Sortino:

'The Sortino ratio measures the risk-adjusted return of an investment asset, portfolio, or strategy. It is a modification of the Sharpe ratio but penalizes only those returns falling below a user-specified target or required rate of return, while the Sharpe ratio penalizes both upside and downside volatility equally. Though both ratios measure an investment's risk-adjusted return, they do so in significantly different ways that will frequently lead to differing conclusions as to the true nature of the investment's return-generating efficiency. The Sortino ratio is used as a way to compare the risk-adjusted performance of programs with differing risk and return profiles. In general, risk-adjusted returns seek to normalize the risk across programs and then see which has the higher return unit per risk.'

Applying this definition to our asset in some examples:
  • Looking at the excess return divided by the downside deviation of -0.33 in the last 5 years of Symantec, we see it is relatively lower, thus worse in comparison to the benchmark SPY (0.78)
  • During the last 3 years, the ratio of annual return and downside deviation is -0.95, which is lower, thus worse than the value of 0.6 from the benchmark.

Ulcer:

'Ulcer Index is a method for measuring investment risk that addresses the real concerns of investors, unlike the widely used standard deviation of return. UI is a measure of the depth and duration of drawdowns in prices from earlier highs. Using Ulcer Index instead of standard deviation can lead to very different conclusions about investment risk and risk-adjusted return, especially when evaluating strategies that seek to avoid major declines in portfolio value (market timing, dynamic asset allocation, hedge funds, etc.). The Ulcer Index was originally developed in 1987. Since then, it has been widely recognized and adopted by the investment community. According to Nelson Freeburg, editor of Formula Research, Ulcer Index is “perhaps the most fully realized statistical portrait of risk there is.'

Applying this definition to our asset in some examples:
  • Compared with the benchmark SPY (5.81 ) in the period of the last 5 years, the Downside risk index of 47 of Symantec is larger, thus worse.
  • During the last 3 years, the Ulcer Index is 59 , which is higher, thus worse than the value of 7.12 from the benchmark.

MaxDD:

'Maximum drawdown measures the loss in any losing period during a fund’s investment record. It is defined as the percent retrenchment from a fund’s peak value to the fund’s valley value. The drawdown is in effect from the time the fund’s retrenchment begins until a new fund high is reached. The maximum drawdown encompasses both the period from the fund’s peak to the fund’s valley (length), and the time from the fund’s valley to a new fund high (recovery). It measures the largest percentage drawdown that has occurred in any fund’s data record.'

Using this definition on our asset we see for example:
  • Looking at the maximum reduction from previous high of -85.6 days in the last 5 years of Symantec, we see it is relatively smaller, thus worse in comparison to the benchmark SPY (-33.7 days)
  • During the last 3 years, the maximum drop from peak to valley is -85.1 days, which is smaller, thus worse than the value of -33.7 days from the benchmark.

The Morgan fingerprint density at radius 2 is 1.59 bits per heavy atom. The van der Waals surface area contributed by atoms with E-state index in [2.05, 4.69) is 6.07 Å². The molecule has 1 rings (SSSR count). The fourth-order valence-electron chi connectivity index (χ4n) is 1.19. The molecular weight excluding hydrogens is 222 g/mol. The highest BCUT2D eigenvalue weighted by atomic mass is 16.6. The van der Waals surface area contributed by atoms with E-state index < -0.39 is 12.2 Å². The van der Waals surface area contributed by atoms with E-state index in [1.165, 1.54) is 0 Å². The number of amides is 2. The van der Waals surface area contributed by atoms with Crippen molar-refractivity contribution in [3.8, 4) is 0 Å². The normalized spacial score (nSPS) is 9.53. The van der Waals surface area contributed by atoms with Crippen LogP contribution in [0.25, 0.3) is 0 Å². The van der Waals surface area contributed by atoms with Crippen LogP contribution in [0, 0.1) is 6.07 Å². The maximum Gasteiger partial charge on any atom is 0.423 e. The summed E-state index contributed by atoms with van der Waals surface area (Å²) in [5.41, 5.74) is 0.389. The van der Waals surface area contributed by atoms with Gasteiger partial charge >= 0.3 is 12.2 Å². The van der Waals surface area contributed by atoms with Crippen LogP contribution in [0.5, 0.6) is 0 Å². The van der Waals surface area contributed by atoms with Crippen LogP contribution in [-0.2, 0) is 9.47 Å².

MaxDuration:

'The Maximum Drawdown Duration is an extension of the Maximum Drawdown. However, this metric does not explain the drawdown in dollars or percentages, rather in days, weeks, or months. It is the length of time the account was in the Max Drawdown. A Max Drawdown measures a retrenchment from when an equity curve reaches a new high. It’s the maximum an account lost during that retrenchment. This method is applied because a valley can’t be measured until a new high occurs. Once the new high is reached, the percentage change from the old high to the bottom of the largest trough is recorded.'

Which means for our asset as example:
  • Looking at the maximum days below previous high of 868 days in the last 5 years of Symantec, we see it is relatively greater, thus worse in comparison to the benchmark SPY (139 days)
  • Compared with SPY (139 days) in the period of the last 3 years, the maximum days under water of 698 days is greater, thus worse.

AveDuration:

'The Drawdown Duration is the length of any peak to peak period, or the time between new equity highs. The Avg Drawdown Duration is the average amount of time an investment has seen between peaks (equity highs), or in other terms the average of time under water of all drawdowns. So in contrast to the Maximum duration it does not measure only one drawdown event but calculates the average of all.'

Using this definition on our asset we see for example:
  • The average time in days below previous high water mark over 5 years of Symantec is 332 days, which is higher, thus worse compared to the benchmark SPY (37 days) in the same period.
  • Compared with SPY (45 days) in the period of the last 3 years, the average days below previous high of 344 days is higher, thus worse.

Performance (YTD)

Historical returns have been extended using synthetic data.

Allocations
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Allocations

Returns (%)

  • Note that yearly returns do not equal the sum of monthly returns due to compounding.
  • Performance results of Symantec are hypothetical, do not account for slippage, fees or taxes, and are based on backtesting, which has many inherent limitations, some of which are described in our Terms of Use.